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Publish date: Apr 21, 2011

Longtime rules editors advanced their sports

New term limits causing transitions in playing-rules committees


The NCAA relies on a cadre of experts to be the caretakers of playing rules, but none are more important than the men and women charged with interpreting those rules on a daily basis.

There are 15 of these “secretary-rules editors” who serve as spokespersons and edit rules books in sports for which the NCAA writes them. Many have served tirelessly in the role for decades, but since the Association approved legislation in 2003 to limit rules editor service to eight years (a four-year term renewable once), some of the veterans have begun cycling off their committees.

Following are profiles of three of them: Barb Kalbus, who has served water polo since 2002; Cliff McCrath, who has been soccer’s only secretary-rules editor; and wrestling hall of famer and former Clarion coach Bob Bubb, who has served in his post in  wrestling since 1990.

Kalbus kept in the swim of things

Like many parents, Barb Kalbus became interested in a particular sport because her kids showed interest in it. For Kalbus, the sport she has been immersed in since 1970 is water polo. She has been the NCAA water polo secretary-rules editor since the position came into being in 2002.

Barb Kalbus.

Her term in that rules role ends Sept. 1.

Kalbus’ oldest son, Randy, began playing the sport at the age of 12 in Southern California. Kalbus would attend the games and eventually started to help run the tournament desks at events.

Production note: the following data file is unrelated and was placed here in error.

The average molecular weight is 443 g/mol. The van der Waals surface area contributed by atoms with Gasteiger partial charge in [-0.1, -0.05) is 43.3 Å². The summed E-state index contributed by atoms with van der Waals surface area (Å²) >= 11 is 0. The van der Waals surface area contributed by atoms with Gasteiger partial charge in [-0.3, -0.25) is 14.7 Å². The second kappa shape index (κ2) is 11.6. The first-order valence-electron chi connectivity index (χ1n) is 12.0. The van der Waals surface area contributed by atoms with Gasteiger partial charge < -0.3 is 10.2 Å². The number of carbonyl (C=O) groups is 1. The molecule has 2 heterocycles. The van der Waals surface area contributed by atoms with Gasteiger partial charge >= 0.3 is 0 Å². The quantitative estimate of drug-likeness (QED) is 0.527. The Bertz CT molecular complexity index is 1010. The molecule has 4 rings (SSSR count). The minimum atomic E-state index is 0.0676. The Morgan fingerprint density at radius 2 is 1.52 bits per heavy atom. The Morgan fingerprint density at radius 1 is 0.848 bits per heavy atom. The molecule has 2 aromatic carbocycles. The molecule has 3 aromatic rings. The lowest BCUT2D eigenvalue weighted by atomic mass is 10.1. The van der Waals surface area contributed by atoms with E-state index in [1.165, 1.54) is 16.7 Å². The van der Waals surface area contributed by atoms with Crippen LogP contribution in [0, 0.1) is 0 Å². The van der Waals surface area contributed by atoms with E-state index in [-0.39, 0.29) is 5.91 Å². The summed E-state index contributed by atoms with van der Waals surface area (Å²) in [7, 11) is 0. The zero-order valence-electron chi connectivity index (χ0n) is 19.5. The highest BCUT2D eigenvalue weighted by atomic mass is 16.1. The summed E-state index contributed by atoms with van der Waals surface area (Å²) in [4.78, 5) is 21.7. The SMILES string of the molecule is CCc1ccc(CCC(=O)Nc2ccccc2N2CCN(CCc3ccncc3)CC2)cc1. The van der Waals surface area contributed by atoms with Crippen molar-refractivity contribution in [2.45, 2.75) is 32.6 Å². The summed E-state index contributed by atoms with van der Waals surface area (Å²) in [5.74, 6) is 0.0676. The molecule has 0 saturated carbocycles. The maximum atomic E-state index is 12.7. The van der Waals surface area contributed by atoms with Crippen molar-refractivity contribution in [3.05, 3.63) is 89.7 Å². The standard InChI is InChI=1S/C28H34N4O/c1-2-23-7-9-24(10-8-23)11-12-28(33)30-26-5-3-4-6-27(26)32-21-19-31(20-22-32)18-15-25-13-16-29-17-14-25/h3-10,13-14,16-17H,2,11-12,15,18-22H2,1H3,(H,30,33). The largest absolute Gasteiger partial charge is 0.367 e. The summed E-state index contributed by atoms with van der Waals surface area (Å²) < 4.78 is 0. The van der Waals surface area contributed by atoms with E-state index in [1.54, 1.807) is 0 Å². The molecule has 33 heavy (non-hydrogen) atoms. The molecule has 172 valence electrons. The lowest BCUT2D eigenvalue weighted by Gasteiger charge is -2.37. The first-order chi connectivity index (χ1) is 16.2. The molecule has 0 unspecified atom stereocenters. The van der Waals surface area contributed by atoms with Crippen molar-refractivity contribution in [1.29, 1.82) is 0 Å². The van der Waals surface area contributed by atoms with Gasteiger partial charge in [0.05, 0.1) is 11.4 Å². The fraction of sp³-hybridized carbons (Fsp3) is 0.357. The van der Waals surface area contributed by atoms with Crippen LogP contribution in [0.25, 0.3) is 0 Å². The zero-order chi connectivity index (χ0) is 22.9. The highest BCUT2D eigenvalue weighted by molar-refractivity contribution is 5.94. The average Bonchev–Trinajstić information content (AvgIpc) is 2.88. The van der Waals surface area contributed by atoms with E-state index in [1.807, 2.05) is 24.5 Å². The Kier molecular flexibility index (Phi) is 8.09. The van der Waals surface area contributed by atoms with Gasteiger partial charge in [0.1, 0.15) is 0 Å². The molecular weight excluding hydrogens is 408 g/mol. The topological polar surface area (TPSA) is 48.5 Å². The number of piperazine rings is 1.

When Randy went away for college to Stanford, Kalbus kept attending water polo matches.

She saw a recruiting poster for the UC Irvine water polo team, and that was the team she began following.

“My son said I had nothing else better to do, which was true,” said Kalbus, who worked at Long Beach City College from 1959 to 1997 in various roles, including two stints as interim president. “I managed the desk at Cal Irvine. I still do that. I’m sure I’m the longest living scorekeeper for one team.”

In February, in fact, Kalbus ran the desk for a big tournament at UC Irvine just like she has for decades.

“I got there at 7 a.m. and left after 7 p.m.,” Kalbus said. “When I run a desk, I staff it completely and train them and develop all the material.”

Kalbus, a native of Wisconsin who has a doctorate in botany and biochemistry, also helped run the desks at the NCAA Division I Men’s and Women’s Swimming and Diving Championships throughout the 1970s. In 1978, she decided to dedicate herself strictly to water polo.

Kalbus also became active in USA Water Polo, which has a distinguished volunteer award named after her.

By 1984, she was the president of the organization when the U.S. Men’s Water Polo team competed in the 1984 Summer Olympic Games in Los Angeles. She was the manager for the U.S. Olympic Men’s teams for the 1998, 1992, 1996, 2000 and 2004 Games, too.

One of the most rewarding projects she worked on concerning water polo rules came in the 1990s when she helped rewrite the rules book.

“Originally, there were only eight rules for water polo,” Kalbus said. “I helped reorganize the book in 1998. We went to 25 rules and completely reorganized it. At the time, there were college rules, high school rules and international rules. It was hard for coaches and referees to keep the differences straight. That was one of my goals over the years.”

Mostly, Kalbus enjoyed the people she’s met through her time in the sport.

“I enjoyed working with the coaches and administrators,” Kalbus said. “I met some great people.”

− Greg Johnson


McCrath has flown solo in soccer

NCAA committee members have come and gone, but there’s one guy in soccer who’s seemingly never left.

And by all accounts, that’s a good thing.

Cliff McCrath.